BRING ME THE HORIZON – Sempiternal reviewed

bringmethehorizonThe term metal-core is a little ugly; loathsome in fact, almost alienating in its depiction of pure heaviosity with little in the way of escape from relentless skull crushing metal.  Certainly the three albums to preceed this release wore their hearts on their sweat soaked sleeves, with 11’s hugely successful ‘There Is A Hell…’ leading the way through a minefield of analogous releases.  We’d barely got past the opening track before we were covering our bleeding ears and scampering for the stop button.  Maybe we’re getting on a bit, but our reaction to the news Sempiternal was to be released April 1st was greeted with sighs of err…no thanks.

But having wrapped our ears around the epic and technically astute opening cut, we’re more than surprised and pleased to say that this crew from the Steel City are more than spreading their wings here.  Where Oli Sykes’ raison d’etre had previously been to tear his vocal chords to shreds, a lot of Sempiternal sees him actually singing close to the lines drawn by Chester Bennington’s inimitable howl; albeit with a darker graveling edge.  The guitars and high flying synth waste no time in pummelling our speakers and you immediately realise that this is how they should’ve sounded all along.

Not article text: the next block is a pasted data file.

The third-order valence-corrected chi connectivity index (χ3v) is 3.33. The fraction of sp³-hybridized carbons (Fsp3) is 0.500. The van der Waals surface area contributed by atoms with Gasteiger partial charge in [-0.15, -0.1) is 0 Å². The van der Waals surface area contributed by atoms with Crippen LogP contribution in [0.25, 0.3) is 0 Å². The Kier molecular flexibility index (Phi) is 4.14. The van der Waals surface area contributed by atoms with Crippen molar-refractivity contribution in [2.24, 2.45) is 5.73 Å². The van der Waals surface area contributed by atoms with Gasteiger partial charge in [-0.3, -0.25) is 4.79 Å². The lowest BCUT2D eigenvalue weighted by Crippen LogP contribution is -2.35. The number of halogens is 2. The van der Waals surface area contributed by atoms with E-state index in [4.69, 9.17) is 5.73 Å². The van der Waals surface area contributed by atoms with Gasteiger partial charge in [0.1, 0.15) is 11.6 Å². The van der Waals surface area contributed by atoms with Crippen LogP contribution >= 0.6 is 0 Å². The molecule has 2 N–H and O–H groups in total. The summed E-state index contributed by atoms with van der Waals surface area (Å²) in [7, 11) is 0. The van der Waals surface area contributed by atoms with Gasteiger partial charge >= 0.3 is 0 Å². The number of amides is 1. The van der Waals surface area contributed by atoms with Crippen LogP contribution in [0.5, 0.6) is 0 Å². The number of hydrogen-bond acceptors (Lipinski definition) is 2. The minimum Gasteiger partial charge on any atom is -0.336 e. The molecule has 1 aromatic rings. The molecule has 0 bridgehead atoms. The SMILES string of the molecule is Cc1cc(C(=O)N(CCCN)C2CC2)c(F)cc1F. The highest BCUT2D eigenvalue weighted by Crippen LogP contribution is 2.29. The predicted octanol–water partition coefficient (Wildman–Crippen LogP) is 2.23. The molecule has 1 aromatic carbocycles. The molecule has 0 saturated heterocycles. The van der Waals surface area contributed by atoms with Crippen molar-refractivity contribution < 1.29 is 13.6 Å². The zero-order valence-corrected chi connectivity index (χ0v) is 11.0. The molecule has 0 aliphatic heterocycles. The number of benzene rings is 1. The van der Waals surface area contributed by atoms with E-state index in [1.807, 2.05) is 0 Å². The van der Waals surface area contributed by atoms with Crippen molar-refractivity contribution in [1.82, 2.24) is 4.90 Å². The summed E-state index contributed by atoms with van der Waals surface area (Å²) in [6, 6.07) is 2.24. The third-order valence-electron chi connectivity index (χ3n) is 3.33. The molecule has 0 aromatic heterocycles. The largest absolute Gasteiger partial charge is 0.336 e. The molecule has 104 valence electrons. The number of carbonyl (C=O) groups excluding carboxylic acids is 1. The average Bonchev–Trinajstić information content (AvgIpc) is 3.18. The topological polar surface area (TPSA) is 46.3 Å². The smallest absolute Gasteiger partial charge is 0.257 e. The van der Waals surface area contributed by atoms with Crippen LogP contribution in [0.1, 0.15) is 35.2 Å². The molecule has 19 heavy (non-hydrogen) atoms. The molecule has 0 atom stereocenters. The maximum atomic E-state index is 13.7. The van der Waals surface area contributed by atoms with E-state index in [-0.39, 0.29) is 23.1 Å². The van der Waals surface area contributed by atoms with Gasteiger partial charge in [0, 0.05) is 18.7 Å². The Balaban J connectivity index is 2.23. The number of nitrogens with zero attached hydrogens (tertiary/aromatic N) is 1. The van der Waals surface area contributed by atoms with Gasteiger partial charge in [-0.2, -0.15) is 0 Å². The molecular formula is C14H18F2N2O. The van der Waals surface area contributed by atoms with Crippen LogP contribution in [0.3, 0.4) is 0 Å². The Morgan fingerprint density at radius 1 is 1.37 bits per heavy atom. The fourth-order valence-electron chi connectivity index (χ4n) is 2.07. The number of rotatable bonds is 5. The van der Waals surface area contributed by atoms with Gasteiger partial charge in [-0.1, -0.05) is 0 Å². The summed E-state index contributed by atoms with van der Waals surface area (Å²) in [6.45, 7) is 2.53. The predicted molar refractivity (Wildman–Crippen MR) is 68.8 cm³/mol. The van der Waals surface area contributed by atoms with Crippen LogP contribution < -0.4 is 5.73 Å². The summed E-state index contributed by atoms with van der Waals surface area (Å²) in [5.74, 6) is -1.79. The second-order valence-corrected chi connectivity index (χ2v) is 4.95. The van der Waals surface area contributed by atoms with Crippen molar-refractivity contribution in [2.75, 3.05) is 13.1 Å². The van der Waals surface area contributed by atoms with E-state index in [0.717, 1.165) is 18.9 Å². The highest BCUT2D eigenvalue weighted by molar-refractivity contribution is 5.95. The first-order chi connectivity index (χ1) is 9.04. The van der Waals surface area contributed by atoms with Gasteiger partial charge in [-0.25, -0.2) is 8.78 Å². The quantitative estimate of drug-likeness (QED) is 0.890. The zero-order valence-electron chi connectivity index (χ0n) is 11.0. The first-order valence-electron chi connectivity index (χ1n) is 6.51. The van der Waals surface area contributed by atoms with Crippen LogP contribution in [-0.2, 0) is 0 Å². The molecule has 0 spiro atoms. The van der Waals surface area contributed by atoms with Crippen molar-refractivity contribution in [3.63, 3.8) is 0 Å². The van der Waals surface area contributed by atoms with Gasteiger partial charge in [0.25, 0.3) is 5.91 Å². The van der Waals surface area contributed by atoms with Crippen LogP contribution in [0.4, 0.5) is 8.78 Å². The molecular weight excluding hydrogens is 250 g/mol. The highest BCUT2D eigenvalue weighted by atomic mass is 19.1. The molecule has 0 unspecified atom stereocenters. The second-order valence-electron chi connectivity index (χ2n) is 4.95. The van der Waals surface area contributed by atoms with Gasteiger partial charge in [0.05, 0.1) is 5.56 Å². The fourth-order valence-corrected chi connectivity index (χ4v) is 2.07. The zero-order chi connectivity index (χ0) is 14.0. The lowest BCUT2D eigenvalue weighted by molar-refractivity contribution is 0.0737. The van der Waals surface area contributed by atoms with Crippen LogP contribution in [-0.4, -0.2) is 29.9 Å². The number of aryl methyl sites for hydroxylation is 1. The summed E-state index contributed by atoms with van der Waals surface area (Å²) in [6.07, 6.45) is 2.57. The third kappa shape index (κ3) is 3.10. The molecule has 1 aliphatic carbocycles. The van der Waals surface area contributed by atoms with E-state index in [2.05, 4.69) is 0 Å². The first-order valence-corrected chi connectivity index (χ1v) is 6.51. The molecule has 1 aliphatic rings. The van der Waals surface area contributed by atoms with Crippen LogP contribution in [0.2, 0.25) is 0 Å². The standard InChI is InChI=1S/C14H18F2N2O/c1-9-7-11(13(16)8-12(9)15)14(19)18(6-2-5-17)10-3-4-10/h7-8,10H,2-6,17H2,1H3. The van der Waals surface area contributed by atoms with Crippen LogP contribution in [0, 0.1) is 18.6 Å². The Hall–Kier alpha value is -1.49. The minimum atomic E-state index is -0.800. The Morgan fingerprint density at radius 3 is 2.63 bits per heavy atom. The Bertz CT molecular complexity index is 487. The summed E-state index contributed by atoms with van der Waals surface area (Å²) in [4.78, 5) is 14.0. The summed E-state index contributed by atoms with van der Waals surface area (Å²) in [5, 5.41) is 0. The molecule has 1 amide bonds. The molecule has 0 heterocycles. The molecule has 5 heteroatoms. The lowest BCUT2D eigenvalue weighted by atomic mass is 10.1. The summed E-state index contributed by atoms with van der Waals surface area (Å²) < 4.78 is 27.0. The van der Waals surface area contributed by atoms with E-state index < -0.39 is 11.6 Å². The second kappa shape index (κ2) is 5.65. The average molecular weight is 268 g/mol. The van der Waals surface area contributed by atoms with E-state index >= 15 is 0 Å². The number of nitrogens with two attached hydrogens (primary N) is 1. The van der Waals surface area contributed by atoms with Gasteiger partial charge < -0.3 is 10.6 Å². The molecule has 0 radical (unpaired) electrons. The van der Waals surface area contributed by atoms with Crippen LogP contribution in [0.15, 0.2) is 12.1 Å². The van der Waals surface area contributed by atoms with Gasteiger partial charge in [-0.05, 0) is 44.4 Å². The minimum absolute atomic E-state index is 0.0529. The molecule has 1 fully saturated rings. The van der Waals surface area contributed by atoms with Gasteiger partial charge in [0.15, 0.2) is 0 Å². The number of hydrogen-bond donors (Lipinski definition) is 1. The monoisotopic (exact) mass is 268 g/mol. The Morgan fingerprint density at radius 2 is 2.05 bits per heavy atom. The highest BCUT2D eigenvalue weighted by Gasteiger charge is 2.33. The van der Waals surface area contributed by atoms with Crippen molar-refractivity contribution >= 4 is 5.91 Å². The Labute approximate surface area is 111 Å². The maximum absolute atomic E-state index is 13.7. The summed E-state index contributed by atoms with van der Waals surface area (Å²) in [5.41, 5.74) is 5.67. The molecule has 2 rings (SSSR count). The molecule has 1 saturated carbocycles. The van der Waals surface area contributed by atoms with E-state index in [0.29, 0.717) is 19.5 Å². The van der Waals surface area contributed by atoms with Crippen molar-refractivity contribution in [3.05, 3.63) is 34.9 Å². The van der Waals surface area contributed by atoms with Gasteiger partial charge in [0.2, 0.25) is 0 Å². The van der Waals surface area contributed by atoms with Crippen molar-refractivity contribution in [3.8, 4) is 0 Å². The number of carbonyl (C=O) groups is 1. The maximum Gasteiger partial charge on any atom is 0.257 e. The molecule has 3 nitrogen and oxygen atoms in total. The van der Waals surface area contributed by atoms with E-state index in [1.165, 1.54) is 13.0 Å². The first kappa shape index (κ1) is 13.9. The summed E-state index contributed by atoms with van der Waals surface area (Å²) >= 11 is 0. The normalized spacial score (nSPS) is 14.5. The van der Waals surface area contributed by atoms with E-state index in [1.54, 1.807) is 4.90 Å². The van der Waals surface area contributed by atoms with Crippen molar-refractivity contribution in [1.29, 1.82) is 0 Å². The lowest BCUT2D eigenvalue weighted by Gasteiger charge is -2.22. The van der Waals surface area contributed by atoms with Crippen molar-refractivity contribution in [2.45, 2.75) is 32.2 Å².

Producer Terry Date has done them proud, contributing a fuller, rounder sound, even embellishing it on isolated occassions with epic orchestration and keyboards; eliminating the repetition that can creep into music as extreme as this.  ‘The House Of Wolves’ and ‘Sleepwalking’ effectively mould together a bloodied switchblade riff with the bands characteristic terrace style backing vocals.  The Punishing first single ‘Shadow Moses’ cranking things up to a full on stadium roar, aside a killer hook delivered at break neck speed.

There’s nothing frivolous about Sempiternal, its the product of some serious minds and after the self-examination of ‘And The Snakes Start To Sing’, ‘Seen It All Before’ is a dignified and highly orchestrated mood piece that leads into more blistering guitar and drums that maraude in strength and liability.  With BMTH you know what you get and you gets precisely what you pay for here, because despite its clear side-step Sempiternal is still about as harsh and uncompromising as it gets; in a great way.  (8)